October 28, 2015
It hasn’t been that long since Denver Startup Week came to a close, and if I’m being honest I think about it almost every day: the amount of information I learned still blows me away today. So, when the opportunity to head to Seattle Startup Week, sponsored by Chase for Business, came across my desk I couldn’t say no. Today, gladly, I once again found myself in the midst of entrepreneurs, tech startups, investors, founders, and awesome people.
I knew that Seattle Startup Week would be different, but at first glance I thought the change of scenery would be the only major change between Denver and Seattle. After all, each of them had thousands of attendees and hundreds of registered events taking place.
However, the more I embedded myself into the Seattle events, the more subtle differences I saw between the two cities. Now, being different doesn’t make Seattle Startup Week any better or worse than Denver.
In fact, the only thing it does prove is what Dave Parker – CEO of Code Fellows – told me on the phone about a week ago. Seattle has a unique identity as a tech ecosystem that in turn builds one of the most supportive startup communities in the US. This was most prevalent in the sessions I was able to see and the people I had the good fortune to meet.
- Britta Jacobs – cofounder of Zealyst
- Andrea Scott – coowner of skoah
- Rathna Sharad – founder and CEO of Runway2Street
- Gisella Walter and Stephanie Sprangers of Glamhive
Najm set the scene for the panel by saying that Seattle Startup Week isn’t just a week of events. Rather, it’s a momentous platform for getting women more invested into the world of tech. Fun fact: Seattle ranks in the top three US cities for female involvement in tech.
In that light, talking about finding a complementary cofounder or building chemistry with employees and customers wasn’t as surface level as you might think. Rather, these females kept bringing it all back to building themselves up as strong role models so that other females might realize they can find success in the tech world as well.
All of these women had to overcome barriers to entry in the field, and each dealt with it in her own way. For the most part though, there was a common thread of bucking traditional gender stereotypes because they were confident enough to know nothing could slow them down.
That’s an incredibly powerful sentiment to pass on to future generations looking for a foothold in the industry. What’s more, it was interesting to see how this mentality carried over into another underserved segment of the tech industry when I attended a panel afterwards: “Latino Business Leaders”.
Helping the Latin population is an important topic to consider given that the market is growing at an unprecedented rate. Or, as the panelists might say, it’s time for Latino people to take their place in the spotlight: as of 2014, there are 55.4 million Latinos in the US, or 17.4 percent of the US population.
However, Feinzaig points out that we can’t get boxed into thinking every Latino market is the same. Further, there’s no set standard for what constitutes a Latino entrepreneur: there are a thousand stories and everybody is very different from one another.
Echoing the thoughts from the “Women Entrepreneurs” panel, Godreau notes that it’s difficult for young, Latin entrepreneurs to get involved because they lack substantive role models. What we need to do, and something Seattle has been working on, is helping this segment of entrepreneurs establish a strong self-identity.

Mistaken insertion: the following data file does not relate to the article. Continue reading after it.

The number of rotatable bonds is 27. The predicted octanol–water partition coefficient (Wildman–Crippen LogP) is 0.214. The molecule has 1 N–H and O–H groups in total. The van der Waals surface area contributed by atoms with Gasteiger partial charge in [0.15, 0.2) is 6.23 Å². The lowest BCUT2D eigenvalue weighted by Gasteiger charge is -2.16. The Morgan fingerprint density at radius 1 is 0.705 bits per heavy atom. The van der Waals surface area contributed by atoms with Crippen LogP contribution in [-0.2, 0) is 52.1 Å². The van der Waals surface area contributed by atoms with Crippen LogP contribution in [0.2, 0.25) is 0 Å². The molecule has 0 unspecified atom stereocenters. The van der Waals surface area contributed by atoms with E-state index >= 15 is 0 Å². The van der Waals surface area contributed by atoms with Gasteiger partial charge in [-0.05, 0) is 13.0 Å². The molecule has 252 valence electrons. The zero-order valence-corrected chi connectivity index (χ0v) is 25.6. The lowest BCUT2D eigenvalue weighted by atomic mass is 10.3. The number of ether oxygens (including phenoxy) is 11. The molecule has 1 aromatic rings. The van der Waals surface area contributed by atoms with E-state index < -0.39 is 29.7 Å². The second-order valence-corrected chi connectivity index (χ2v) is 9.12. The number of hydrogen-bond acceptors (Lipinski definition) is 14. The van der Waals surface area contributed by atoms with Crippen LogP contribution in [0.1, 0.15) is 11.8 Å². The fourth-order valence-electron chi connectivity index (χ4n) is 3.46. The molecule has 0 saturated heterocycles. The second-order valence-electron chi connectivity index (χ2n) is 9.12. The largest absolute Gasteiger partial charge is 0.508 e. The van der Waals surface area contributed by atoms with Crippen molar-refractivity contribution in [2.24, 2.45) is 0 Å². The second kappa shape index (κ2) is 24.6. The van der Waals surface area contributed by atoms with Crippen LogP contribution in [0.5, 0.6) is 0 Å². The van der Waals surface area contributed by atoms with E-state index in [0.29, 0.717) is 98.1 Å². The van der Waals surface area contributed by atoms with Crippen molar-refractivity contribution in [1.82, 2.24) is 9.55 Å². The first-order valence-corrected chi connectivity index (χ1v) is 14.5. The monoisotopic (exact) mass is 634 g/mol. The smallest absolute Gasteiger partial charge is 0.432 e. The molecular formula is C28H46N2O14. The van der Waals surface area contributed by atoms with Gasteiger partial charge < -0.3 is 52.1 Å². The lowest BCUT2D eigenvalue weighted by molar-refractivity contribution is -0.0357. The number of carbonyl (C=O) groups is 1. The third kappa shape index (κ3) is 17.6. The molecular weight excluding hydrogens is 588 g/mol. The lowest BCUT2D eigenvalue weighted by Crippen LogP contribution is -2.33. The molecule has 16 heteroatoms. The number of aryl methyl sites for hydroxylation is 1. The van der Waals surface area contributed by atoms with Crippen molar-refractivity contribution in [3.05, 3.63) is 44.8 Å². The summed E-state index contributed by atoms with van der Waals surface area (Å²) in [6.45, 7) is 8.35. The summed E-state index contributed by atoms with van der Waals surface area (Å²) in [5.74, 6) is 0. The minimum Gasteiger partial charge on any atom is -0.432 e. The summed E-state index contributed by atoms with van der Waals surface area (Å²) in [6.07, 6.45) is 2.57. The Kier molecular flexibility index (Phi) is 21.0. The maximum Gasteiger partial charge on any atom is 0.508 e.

From there we can help bring new and different innovation into the more macro tech conversation. Case in point is Jonathan Gagliardoni, Senior Associate in Investment with Lighter Capital, and his group Seattle Tech Latinos and Friends Meetup: they’re working to build up these role models and give a rapidly growing segment of the US population a robust voice.
It’s one thing to hear startup communities talk about serving underrepresented segments of their population, but to actually see and hear the way Seattle is engaging with their residents is amazing. It put me int he perfect mood to cap off the day by heading over to the Techstars Seattle Demo Night 2015 at the MOHAI.
All in all the crowd watched as 11 companies took to the stage to showcase all that they’ve been working on during the most recent, three month course at Techstars Seattle:
AtCipher: Cloud security and zero-knowledge key management solutions
Brand.ai: Automatically maintainable UI components style guide
Candy Jar: Your online candy store
DataBlade: Web-based development environment for data analysis
Fish Bowl VR: On-demand usability testing for virtual reality
Giftbit: Accountable, money-back gift cards for business buyers
Innervate: Building massive communities of online gamers
Lightboard: Graphic design on demand
Matcherino: Crowd-funded e-sport matches
Mentio: Your mobile business mentor
ZIIBRA: Simple e-commerce for outstanding entrepreneurs
It was the perfect end to a perfect day. Make sure to keep your eyes peeled for more content I’ll have coming out specifically about Seattle Startup Week later this week.
Editor’s Note: This article is part of a Startup Week content series brought to you by Chase for Business. Startup Week is celebration of entrepreneurs in cities around the globe. Chase for Business is everything a business needs in one place, from expert advice to valuable products and services.
Image Credit: I took all photos in this article, including lead image
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